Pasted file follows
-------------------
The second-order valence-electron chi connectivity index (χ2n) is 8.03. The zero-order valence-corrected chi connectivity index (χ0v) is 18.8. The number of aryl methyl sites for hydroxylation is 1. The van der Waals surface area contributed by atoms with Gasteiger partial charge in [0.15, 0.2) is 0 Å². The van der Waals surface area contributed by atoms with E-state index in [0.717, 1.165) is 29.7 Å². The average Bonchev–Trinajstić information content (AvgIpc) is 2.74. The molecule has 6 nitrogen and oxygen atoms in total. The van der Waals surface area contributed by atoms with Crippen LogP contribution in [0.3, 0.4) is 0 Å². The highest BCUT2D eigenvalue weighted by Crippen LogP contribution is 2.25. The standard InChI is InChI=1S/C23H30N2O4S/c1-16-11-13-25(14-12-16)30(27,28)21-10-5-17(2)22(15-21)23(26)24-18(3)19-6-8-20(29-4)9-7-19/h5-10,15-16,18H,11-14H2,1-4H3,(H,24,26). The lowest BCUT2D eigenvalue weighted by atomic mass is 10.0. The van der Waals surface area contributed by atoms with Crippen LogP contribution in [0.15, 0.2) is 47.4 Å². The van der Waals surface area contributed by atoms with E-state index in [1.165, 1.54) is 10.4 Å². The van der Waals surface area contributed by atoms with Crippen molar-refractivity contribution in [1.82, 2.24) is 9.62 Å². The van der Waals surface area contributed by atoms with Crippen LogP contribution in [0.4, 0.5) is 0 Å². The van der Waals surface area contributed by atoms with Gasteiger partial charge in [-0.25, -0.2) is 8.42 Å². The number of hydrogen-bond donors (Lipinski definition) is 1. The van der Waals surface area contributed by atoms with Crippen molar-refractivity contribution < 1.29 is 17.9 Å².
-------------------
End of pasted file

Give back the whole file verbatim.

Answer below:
The second-order valence-electron chi connectivity index (χ2n) is 8.03. The zero-order valence-corrected chi connectivity index (χ0v) is 18.8. The number of aryl methyl sites for hydroxylation is 1. The van der Waals surface area contributed by atoms with Gasteiger partial charge in [0.15, 0.2) is 0 Å². The van der Waals surface area contributed by atoms with E-state index in [0.717, 1.165) is 29.7 Å². The average Bonchev–Trinajstić information content (AvgIpc) is 2.74. The molecule has 6 nitrogen and oxygen atoms in total. The van der Waals surface area contributed by atoms with Crippen LogP contribution in [0.3, 0.4) is 0 Å². The highest BCUT2D eigenvalue weighted by Crippen LogP contribution is 2.25. The standard InChI is InChI=1S/C23H30N2O4S/c1-16-11-13-25(14-12-16)30(27,28)21-10-5-17(2)22(15-21)23(26)24-18(3)19-6-8-20(29-4)9-7-19/h5-10,15-16,18H,11-14H2,1-4H3,(H,24,26). The lowest BCUT2D eigenvalue weighted by atomic mass is 10.0. The van der Waals surface area contributed by atoms with Crippen LogP contribution in [0.15, 0.2) is 47.4 Å². The van der Waals surface area contributed by atoms with E-state index in [1.165, 1.54) is 10.4 Å². The van der Waals surface area contributed by atoms with Crippen molar-refractivity contribution in [1.82, 2.24) is 9.62 Å². The van der Waals surface area contributed by atoms with Crippen LogP contribution in [0.4, 0.5) is 0 Å². The van der Waals surface area contributed by atoms with Gasteiger partial charge in [-0.25, -0.2) is 8.42 Å². The number of hydrogen-bond donors (Lipinski definition) is 1. The van der Waals surface area contributed by atoms with Crippen molar-refractivity contribution < 1.29 is 17.9 Å².